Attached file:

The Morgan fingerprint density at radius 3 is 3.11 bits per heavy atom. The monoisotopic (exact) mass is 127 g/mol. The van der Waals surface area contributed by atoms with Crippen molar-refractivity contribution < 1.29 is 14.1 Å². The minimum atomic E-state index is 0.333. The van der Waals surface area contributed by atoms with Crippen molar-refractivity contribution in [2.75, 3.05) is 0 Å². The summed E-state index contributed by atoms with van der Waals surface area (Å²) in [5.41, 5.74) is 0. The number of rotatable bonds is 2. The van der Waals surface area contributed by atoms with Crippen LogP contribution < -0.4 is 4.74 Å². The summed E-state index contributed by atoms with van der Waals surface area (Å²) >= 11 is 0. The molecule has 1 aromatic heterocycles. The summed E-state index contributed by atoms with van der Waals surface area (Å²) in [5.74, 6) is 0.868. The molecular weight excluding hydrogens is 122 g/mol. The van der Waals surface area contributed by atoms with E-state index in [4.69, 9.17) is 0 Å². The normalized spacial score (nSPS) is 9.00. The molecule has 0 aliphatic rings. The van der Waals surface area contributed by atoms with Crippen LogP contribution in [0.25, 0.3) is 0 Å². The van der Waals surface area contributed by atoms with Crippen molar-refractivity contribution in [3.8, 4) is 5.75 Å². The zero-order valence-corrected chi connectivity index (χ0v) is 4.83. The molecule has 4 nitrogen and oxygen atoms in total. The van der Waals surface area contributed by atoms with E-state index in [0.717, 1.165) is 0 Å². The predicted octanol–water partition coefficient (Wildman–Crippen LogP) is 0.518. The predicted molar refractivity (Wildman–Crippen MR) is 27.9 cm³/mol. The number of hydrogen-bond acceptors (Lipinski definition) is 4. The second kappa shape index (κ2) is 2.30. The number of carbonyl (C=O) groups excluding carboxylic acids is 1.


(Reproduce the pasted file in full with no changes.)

The Morgan fingerprint density at radius 3 is 3.11 bits per heavy atom. The monoisotopic (exact) mass is 127 g/mol. The van der Waals surface area contributed by atoms with Crippen molar-refractivity contribution < 1.29 is 14.1 Å². The minimum atomic E-state index is 0.333. The van der Waals surface area contributed by atoms with Crippen molar-refractivity contribution in [2.75, 3.05) is 0 Å². The summed E-state index contributed by atoms with van der Waals surface area (Å²) in [5.41, 5.74) is 0. The number of rotatable bonds is 2. The van der Waals surface area contributed by atoms with Crippen LogP contribution < -0.4 is 4.74 Å². The summed E-state index contributed by atoms with van der Waals surface area (Å²) >= 11 is 0. The molecule has 1 aromatic heterocycles. The summed E-state index contributed by atoms with van der Waals surface area (Å²) in [5.74, 6) is 0.868. The molecular weight excluding hydrogens is 122 g/mol. The van der Waals surface area contributed by atoms with E-state index in [4.69, 9.17) is 0 Å². The normalized spacial score (nSPS) is 9.00. The molecule has 0 aliphatic rings. The van der Waals surface area contributed by atoms with Crippen LogP contribution in [0.25, 0.3) is 0 Å². The van der Waals surface area contributed by atoms with Crippen molar-refractivity contribution in [3.8, 4) is 5.75 Å². The zero-order valence-corrected chi connectivity index (χ0v) is 4.83. The molecule has 4 nitrogen and oxygen atoms in total. The van der Waals surface area contributed by atoms with E-state index in [0.717, 1.165) is 0 Å². The predicted octanol–water partition coefficient (Wildman–Crippen LogP) is 0.518. The predicted molar refractivity (Wildman–Crippen MR) is 27.9 cm³/mol. The number of hydrogen-bond acceptors (Lipinski definition) is 4. The second kappa shape index (κ2) is 2.30. The number of carbonyl (C=O) groups excluding carboxylic acids is 1.